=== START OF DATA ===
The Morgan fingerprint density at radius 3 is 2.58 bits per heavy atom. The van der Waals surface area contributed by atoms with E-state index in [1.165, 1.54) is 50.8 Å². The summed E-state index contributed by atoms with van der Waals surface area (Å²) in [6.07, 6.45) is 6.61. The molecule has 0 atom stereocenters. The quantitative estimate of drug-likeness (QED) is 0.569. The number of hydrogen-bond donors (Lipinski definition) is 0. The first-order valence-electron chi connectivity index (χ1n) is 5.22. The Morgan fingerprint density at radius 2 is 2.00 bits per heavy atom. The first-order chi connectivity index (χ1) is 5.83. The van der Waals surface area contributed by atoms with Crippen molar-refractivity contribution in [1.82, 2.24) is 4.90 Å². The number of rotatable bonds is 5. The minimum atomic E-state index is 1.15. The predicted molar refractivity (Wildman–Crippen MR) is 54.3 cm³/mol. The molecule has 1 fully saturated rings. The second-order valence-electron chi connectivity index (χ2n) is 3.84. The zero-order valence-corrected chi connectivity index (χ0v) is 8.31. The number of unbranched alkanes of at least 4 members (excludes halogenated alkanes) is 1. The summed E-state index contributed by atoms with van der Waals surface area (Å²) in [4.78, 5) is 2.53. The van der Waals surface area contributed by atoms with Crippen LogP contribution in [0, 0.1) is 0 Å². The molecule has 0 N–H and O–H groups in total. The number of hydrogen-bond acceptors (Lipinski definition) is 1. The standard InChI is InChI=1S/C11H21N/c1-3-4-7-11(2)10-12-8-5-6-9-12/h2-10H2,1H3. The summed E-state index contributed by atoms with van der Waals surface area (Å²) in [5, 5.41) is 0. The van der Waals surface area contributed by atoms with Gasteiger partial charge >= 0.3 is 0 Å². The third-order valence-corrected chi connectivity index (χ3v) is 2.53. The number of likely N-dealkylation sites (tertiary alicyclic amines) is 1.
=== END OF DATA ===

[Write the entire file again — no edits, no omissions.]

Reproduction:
The Morgan fingerprint density at radius 3 is 2.58 bits per heavy atom. The van der Waals surface area contributed by atoms with E-state index in [1.165, 1.54) is 50.8 Å². The summed E-state index contributed by atoms with van der Waals surface area (Å²) in [6.07, 6.45) is 6.61. The molecule has 0 atom stereocenters. The quantitative estimate of drug-likeness (QED) is 0.569. The number of hydrogen-bond donors (Lipinski definition) is 0. The first-order valence-electron chi connectivity index (χ1n) is 5.22. The Morgan fingerprint density at radius 2 is 2.00 bits per heavy atom. The first-order chi connectivity index (χ1) is 5.83. The van der Waals surface area contributed by atoms with Crippen molar-refractivity contribution in [1.82, 2.24) is 4.90 Å². The number of rotatable bonds is 5. The minimum atomic E-state index is 1.15. The predicted molar refractivity (Wildman–Crippen MR) is 54.3 cm³/mol. The molecule has 1 fully saturated rings. The second-order valence-electron chi connectivity index (χ2n) is 3.84. The zero-order valence-corrected chi connectivity index (χ0v) is 8.31. The number of unbranched alkanes of at least 4 members (excludes halogenated alkanes) is 1. The summed E-state index contributed by atoms with van der Waals surface area (Å²) in [4.78, 5) is 2.53. The van der Waals surface area contributed by atoms with Crippen LogP contribution in [0, 0.1) is 0 Å². The molecule has 0 N–H and O–H groups in total. The number of hydrogen-bond acceptors (Lipinski definition) is 1. The standard InChI is InChI=1S/C11H21N/c1-3-4-7-11(2)10-12-8-5-6-9-12/h2-10H2,1H3. The summed E-state index contributed by atoms with van der Waals surface area (Å²) in [5, 5.41) is 0. The van der Waals surface area contributed by atoms with Gasteiger partial charge >= 0.3 is 0 Å². The third-order valence-corrected chi connectivity index (χ3v) is 2.53. The number of likely N-dealkylation sites (tertiary alicyclic amines) is 1.